“Come to him, to that living stone, rejected by men but in God’s sight chosen and precious; and like living stones be yourselves built into a spiritual house, to be a holy priesthood, to offer sacrifices acceptable to God through Jesus Christ.” – 1 Peter 2:4-5
Standing on the shores of the Sea of Galilee in the ancient city of Capernaum was like stepping back in time. Though once a thriving village of fishermen, farmers, artisans, and merchants, there is little evidence of that now. Only the ornately carved pillars and other archaeological treasures scattered around the site attest to its former importance.
Capernaum was the home of Simon Peter, but later it became the home of Jesus as well. Matthew’s Gospel tells us that He crossed over the Sea of Galilee and “came to his own city.”1 From this place, Jesus called His first disciples and began His ministry, preaching and teaching, and performing many miracles.
An ancient Jewish synagogue from the 4thor 5th century is one of the most evocative locations on the Sea of Galilee. Built on the foundations of an earlier synagogue, it is believed by historians to be the very place where Jesus himself taught. Strolling through its sturdy and elegant columns, you can almost see Jesus unrolling one of the parchment scrolls of the Torah and beginning to interpret the Scripture for His listeners.
Nearby we find Peter’s home, a place where the early Christians gathered – the first domus-ecclesia in the Christian world (which literally means “house of the followers of Jesus”).2 Inscriptions carved into the rock attest to the fact that Jesus – and all He taught and instructed – was at the heart of the community. As His words and deeds rippled outward to the surrounding areas, more and more people heard and believed. Thus the Early Church grew organically, the apostles and first Christians forming its living stones.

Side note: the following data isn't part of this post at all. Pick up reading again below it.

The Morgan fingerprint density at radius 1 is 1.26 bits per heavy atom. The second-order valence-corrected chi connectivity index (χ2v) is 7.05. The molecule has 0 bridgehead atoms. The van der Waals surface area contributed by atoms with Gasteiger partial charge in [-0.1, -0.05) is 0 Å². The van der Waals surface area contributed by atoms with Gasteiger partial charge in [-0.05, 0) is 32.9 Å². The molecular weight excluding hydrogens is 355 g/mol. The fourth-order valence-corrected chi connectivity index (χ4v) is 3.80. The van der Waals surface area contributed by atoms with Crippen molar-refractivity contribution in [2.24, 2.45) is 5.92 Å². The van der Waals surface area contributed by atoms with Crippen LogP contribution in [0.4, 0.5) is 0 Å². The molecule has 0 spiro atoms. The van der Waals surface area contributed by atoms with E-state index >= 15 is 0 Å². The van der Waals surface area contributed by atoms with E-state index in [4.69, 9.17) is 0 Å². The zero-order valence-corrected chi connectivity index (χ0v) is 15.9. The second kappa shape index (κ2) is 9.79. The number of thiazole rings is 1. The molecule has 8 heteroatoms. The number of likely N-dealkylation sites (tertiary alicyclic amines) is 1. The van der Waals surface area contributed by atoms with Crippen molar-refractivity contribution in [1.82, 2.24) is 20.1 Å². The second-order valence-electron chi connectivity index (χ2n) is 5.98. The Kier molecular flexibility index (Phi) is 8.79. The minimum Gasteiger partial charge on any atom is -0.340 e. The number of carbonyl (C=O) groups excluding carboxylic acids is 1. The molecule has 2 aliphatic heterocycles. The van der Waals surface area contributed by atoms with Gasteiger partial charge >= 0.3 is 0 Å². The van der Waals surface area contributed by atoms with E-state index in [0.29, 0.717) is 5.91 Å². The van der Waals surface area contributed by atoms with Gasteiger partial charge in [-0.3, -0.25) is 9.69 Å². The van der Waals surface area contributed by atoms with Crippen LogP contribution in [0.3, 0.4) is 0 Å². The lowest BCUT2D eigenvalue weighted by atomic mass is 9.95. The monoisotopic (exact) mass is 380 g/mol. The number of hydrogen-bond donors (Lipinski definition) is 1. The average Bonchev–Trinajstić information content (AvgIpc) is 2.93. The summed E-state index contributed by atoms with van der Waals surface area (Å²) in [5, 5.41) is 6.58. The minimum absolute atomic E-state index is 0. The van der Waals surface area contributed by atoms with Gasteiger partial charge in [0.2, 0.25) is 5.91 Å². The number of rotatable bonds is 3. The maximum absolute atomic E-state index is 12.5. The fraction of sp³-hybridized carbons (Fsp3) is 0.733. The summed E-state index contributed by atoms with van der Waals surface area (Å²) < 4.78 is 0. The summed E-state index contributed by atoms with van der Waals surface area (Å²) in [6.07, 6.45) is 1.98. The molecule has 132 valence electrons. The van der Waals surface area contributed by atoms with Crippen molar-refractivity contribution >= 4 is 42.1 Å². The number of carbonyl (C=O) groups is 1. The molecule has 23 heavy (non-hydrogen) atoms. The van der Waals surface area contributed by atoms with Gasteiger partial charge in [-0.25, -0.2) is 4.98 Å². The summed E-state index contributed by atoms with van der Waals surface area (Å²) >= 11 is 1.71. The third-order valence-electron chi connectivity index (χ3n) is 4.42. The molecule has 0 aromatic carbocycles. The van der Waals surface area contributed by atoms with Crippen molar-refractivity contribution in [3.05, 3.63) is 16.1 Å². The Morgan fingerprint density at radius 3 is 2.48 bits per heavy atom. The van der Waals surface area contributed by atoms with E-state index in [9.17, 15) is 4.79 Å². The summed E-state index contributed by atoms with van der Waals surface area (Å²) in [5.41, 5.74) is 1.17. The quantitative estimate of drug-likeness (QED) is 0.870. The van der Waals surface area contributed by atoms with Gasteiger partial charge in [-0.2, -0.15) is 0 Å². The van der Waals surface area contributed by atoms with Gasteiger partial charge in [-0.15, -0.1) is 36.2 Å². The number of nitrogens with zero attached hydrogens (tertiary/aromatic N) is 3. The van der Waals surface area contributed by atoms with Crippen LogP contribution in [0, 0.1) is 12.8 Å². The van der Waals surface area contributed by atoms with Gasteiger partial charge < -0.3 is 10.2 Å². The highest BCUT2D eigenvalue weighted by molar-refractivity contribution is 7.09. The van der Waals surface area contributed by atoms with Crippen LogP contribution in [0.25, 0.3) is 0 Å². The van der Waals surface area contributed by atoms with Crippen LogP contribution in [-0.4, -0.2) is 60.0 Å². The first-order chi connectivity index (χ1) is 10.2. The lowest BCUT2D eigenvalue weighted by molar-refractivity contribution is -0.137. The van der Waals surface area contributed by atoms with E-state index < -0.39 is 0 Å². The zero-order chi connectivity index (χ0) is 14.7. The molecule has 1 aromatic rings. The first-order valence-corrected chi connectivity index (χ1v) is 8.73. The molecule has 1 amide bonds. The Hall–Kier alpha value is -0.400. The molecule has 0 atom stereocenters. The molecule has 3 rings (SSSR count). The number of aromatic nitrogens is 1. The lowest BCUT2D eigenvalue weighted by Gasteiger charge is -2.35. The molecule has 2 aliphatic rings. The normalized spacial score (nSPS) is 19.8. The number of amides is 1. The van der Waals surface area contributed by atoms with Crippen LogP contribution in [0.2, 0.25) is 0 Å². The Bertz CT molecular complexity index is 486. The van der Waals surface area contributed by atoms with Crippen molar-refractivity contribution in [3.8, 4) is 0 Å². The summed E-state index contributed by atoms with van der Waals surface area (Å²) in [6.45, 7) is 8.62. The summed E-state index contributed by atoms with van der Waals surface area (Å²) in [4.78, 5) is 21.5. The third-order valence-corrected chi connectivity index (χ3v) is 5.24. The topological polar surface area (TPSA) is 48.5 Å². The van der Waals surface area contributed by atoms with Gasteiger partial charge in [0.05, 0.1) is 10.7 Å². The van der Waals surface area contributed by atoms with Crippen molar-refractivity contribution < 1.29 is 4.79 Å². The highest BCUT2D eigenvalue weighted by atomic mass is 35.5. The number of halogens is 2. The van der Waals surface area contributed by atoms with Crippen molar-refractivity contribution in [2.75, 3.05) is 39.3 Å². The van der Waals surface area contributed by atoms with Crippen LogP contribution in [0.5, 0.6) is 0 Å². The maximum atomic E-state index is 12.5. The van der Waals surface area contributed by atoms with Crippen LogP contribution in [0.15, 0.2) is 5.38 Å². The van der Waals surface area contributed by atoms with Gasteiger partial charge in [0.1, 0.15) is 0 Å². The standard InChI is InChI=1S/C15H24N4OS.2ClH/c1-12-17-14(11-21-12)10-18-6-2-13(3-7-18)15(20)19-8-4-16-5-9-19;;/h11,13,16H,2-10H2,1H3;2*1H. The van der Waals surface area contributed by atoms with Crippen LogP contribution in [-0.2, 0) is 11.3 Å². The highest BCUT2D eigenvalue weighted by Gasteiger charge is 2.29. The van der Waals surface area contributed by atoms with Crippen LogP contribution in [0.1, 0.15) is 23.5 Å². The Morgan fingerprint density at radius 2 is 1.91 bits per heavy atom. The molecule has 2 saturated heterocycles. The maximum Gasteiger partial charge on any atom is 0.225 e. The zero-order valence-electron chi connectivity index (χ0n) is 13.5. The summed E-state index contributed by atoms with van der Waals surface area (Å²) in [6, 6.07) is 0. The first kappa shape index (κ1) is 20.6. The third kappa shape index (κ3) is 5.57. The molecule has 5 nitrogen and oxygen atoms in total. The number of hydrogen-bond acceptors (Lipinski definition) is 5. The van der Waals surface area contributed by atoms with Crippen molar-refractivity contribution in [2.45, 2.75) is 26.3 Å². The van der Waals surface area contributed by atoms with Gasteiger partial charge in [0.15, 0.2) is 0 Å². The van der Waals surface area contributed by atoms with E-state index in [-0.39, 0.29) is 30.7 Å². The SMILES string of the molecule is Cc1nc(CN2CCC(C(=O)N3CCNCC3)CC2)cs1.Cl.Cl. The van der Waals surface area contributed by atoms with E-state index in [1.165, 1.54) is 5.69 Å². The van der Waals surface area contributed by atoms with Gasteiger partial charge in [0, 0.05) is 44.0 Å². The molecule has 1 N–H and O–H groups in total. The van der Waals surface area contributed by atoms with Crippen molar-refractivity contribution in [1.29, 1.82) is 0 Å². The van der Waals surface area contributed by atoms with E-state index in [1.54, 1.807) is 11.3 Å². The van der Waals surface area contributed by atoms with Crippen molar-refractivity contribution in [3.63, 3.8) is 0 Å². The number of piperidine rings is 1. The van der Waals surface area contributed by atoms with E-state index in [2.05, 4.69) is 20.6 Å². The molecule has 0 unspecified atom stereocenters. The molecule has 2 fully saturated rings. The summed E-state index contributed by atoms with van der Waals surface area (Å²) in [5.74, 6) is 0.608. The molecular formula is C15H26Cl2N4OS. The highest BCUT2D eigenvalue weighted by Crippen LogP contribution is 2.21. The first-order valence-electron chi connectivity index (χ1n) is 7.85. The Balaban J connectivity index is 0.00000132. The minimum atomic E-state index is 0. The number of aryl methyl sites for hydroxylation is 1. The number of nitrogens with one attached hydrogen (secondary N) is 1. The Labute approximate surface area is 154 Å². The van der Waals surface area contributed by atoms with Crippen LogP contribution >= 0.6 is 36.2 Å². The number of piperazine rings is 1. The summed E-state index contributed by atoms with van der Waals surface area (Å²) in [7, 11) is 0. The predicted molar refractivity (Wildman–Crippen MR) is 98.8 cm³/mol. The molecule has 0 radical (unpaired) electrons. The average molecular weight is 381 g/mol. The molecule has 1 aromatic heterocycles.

Many of the Christians in the Holy Land today can trace their ancestors back to those earliest days. But in recent times, their presence has come under attack. We don’t often hear about the plight of the Palestinian Christians – that many have been forced from their lands, denied work or citizenship, and otherwise been persecuted. As older generations pass away and younger ones leave in search of a more peaceful existence, the presence of Christians in the Holy Land is rapidly diminishing. “Some faith experts have warned that Christianity is in danger of becoming extinct in its own cradle.”3 As Christians, members of the Body of Christ, it is a problem that concerns all of us. We mustn’t let these living stones be reduced to ruin and rubble.
“We will not rest while there are still men and women, of any religion, whose dignity is affronted, who are stripped of the basics necessary for survival, whose future is stolen, who are forced to become refugees or displaced people.”4 Pope Francis
– Kelley Holy
1 Matthew 9:1